My name is Alison and I believe my survival – physically, financially, and emotionally – is in the simple act of doing what I can in each moment of each hour within each day. Every time I am tempted to give in to the increasing list of things I am not able to do, I employ the act of will to identify and actively pursue the constructive things I can.
Simple choices of will can make every day, in all of life’s complexities, more than something to be survived or conquered or even experienced in adventurous ways. It sounds trite, I know, but recognizing what I can do and doing it, brings my focus to one of the most basic truths for me, peace and happiness are not in the circumstances of my reality but instead in how I choose to perceive them and what I can do about them. Of course this is the message of the Serenity Prayer. As an adult child of a recovering alcoholic I have always associated this prayer with addiction. If I could I would tell my father, now deceased, I get it.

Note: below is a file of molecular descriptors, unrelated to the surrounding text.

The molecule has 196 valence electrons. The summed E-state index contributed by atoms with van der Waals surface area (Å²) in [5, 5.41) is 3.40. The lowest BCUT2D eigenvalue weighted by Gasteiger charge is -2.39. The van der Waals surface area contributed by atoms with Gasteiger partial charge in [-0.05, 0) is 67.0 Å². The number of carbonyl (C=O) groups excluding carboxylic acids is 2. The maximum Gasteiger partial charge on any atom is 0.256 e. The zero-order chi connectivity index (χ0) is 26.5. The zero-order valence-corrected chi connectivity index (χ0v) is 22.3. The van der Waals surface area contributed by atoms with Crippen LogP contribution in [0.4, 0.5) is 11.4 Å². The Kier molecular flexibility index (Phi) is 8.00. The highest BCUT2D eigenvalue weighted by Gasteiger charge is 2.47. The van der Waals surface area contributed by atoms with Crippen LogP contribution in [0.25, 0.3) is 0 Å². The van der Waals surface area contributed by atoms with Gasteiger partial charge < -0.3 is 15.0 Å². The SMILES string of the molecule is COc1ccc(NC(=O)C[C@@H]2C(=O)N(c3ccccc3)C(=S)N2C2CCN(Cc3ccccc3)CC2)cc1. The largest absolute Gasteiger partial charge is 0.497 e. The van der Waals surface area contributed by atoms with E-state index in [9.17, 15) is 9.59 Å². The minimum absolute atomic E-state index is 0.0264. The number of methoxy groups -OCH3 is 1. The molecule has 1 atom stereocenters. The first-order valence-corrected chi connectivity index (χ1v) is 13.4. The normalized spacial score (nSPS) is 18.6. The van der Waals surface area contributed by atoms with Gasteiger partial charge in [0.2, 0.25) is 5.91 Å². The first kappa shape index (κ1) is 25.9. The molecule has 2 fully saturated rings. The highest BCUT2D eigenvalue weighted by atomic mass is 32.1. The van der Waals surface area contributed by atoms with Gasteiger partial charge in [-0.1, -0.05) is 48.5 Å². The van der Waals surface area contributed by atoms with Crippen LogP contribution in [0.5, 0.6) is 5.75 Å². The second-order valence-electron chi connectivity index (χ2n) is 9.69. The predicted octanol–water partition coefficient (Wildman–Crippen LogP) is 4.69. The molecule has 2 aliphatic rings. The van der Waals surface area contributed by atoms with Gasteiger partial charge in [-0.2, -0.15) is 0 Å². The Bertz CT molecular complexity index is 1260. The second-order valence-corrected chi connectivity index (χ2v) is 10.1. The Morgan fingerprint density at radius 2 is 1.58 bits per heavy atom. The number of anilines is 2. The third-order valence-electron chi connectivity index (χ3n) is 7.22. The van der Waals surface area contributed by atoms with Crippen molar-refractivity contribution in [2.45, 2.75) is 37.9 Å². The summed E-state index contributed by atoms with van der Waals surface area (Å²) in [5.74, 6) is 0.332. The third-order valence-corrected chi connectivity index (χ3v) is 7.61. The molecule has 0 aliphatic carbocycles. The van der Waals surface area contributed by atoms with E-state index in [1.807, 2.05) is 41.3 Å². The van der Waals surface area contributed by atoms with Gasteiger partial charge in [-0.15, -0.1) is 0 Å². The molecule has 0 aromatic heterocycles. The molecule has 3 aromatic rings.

Beyond my limited sphere of influence I can’t even begin to know how to fix the world’s many problems… every front is daunting. But this reality should not preclude me from being aware. I can watch and read and listen. On the home front the list of what I can not do is lengthy. As a college professor I increasingly hear from students who worry they may not be able to return next semester due to financial stress. I wish I could pay the tuition for each one of them. What I can do is give them their money’s worth in every class I teach. I can avail myself to their questions about what they are reading and writing in my courses, and sometimes just about life in general.
I reached my 50th birthday in December and I intend to spend all of this calendar year celebrating this milestone. What will you do, my friends ask – the possibilities are endless. Will you return to Africa to see friends made when you lived there? Will you raft down the Colorado River or hike the Appalachian Trail? Maybe you could bicycle across some section of the country or climb a mountain? I smile and say, “I’ll do what I can.”